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Toledo’s drinking-water crisis traces a bad trend line on algae’s toxic blooms

Agricultural runoff is reversing a half-century of progress on controlling industrial and municipal pollution.

Volunteers unload drinking water from a truck outside Waite High School in Toledo, Ohio, on Sunday.
REUTERS/Joshua Lott

In a way — a grotesque, sad, outrageous way — the weekend drinking-water crisis in Toledo and its suburbs marks one end of a narrative arc for water quality in Lake Erie and most of the United States.

The other, earlier end can be fixed in the summer of 1969, when an oil slick on the Cuyahoga River caught fire a bit upstream from its confluence with the great lake, at Cleveland.

It wasn’t the first such fire on an American river, nor even the first on the Cuyahoga, but it got the attention of Time magazine, whose resulting  cover story put Lake Erie’s plight into the nation’s consciousness, and conscience, with passages like this:

Some lake! Industrial wastes from Detroit’s auto companies, Toledo’s steel mills and the paper plants in Erie, Pa., have helped turn Lake Erie into a gigantic cesspool. Of 62 beaches along its U.S. shores, only three are rated completely safe for swimming. Even wading is unpleasant; as many as 30,000 sludge worms carpet each square yard of lake bottom.

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Because of its Cuyahoga imagery — “Chocolate-brown, oily, bubbling with subsurface gases, it oozes rather than flows …” — the piece is often remembered as a call to action on industrial and chemical pollution. In fact, it was mostly about algae, algal blooms and nutrient flows:

Cleveland’s great industries have lately made efforts to dump fewer noxious effluents into the Cuyahoga. If their record is still not good, the city’s has been far worse. Whenever it rains hard, the archaic sanitary storm system floods the sewer mains, sending untreated household wastes into the river… .

Each day, Detroit, Cleveland and 120 other municipalities fill Erie with 1.5 billion gallons of inadequately treated wastes, including nitrates and phosphates. These chemicals act as fertilizer for growths of algae that suck oxygen from the lower depths and rise to the surface as odoriferous green scum.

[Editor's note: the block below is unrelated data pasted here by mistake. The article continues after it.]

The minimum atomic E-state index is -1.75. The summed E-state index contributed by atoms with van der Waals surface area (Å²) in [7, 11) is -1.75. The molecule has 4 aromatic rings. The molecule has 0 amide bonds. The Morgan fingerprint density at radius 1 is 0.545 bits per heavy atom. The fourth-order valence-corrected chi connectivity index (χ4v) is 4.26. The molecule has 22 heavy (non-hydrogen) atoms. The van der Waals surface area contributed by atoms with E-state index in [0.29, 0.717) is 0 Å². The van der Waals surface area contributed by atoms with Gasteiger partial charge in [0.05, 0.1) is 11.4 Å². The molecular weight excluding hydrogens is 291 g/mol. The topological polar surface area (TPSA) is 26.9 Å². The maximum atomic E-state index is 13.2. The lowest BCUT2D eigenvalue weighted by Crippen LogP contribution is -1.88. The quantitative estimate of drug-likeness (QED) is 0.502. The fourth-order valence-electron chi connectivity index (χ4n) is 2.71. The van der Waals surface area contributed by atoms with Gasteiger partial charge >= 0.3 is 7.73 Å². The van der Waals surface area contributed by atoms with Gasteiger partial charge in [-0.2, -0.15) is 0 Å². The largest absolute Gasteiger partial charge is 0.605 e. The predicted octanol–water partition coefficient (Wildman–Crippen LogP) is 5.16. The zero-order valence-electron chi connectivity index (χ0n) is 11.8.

Commercial and game fish — blue pike, whitefish, sturgeon, northern pike — have nearly vanished, yielding the waters to trash fish that need less oxygen. Weeds proliferate, turning water frontage into swamp. In short, Lake Erie is in danger of dying by suffocation.

Urban and suburban efforts

Thanks to the Clean Water Act and other landmark laws that followed shortly on the Cuyahoga fire, Lake Erie and other waters came back from the dead or dying over next few decades.

But not without great effort and expense — borne, in the case of sewage treatment and stormwater controls — by urban and suburban taxpayers. (Cleveland, for example, was poised in 1969 to spend $100 million overhauling its sewage system, a project approved 2-to-1 by voters whose monthly bills would double as a result; can you imagine that happening today?)

Now the algal blooms are coming back in force, not only in Lake Erie but across the U.S. — including, in Minnesota, the northern border lakes from Rainy to Lake of the Woods, the lower St. Croix River, and the occasional neighborhood lake that sends a thirsty dog to its death.

Despite bans on phosphate lawn fertilizers and detergents, and promotion of rain gardens and other runoff controls, part of the problem can still be traced to urban stormwater and to failing septic and small-town sewer systems. But nowadays the biggest source by far is agriculture — or what the Toledo Blade tends to reference, interestingly and aptly, as “the agricultural industry”:

The alarm sounded with Grand Lake St. Marys four years ago. The alarm just heard in Toledo was much louder, but critics argue that the agricultural industry, lawmakers, and bureaucrats are still moving too slowly to address the causes of toxic algae growth in Lake Erie.

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That’s the lead from an assessment published Tuesday of how Ohio is, or isn’t, dealing with the source of phosphorus pollution that led to a half-million Toledo households and businesses being told their water wasn’t safe to drink (or use for cooking, bathing or dishwashing), because of bacterial contamination from an algae bloom, from Friday night through Monday morning.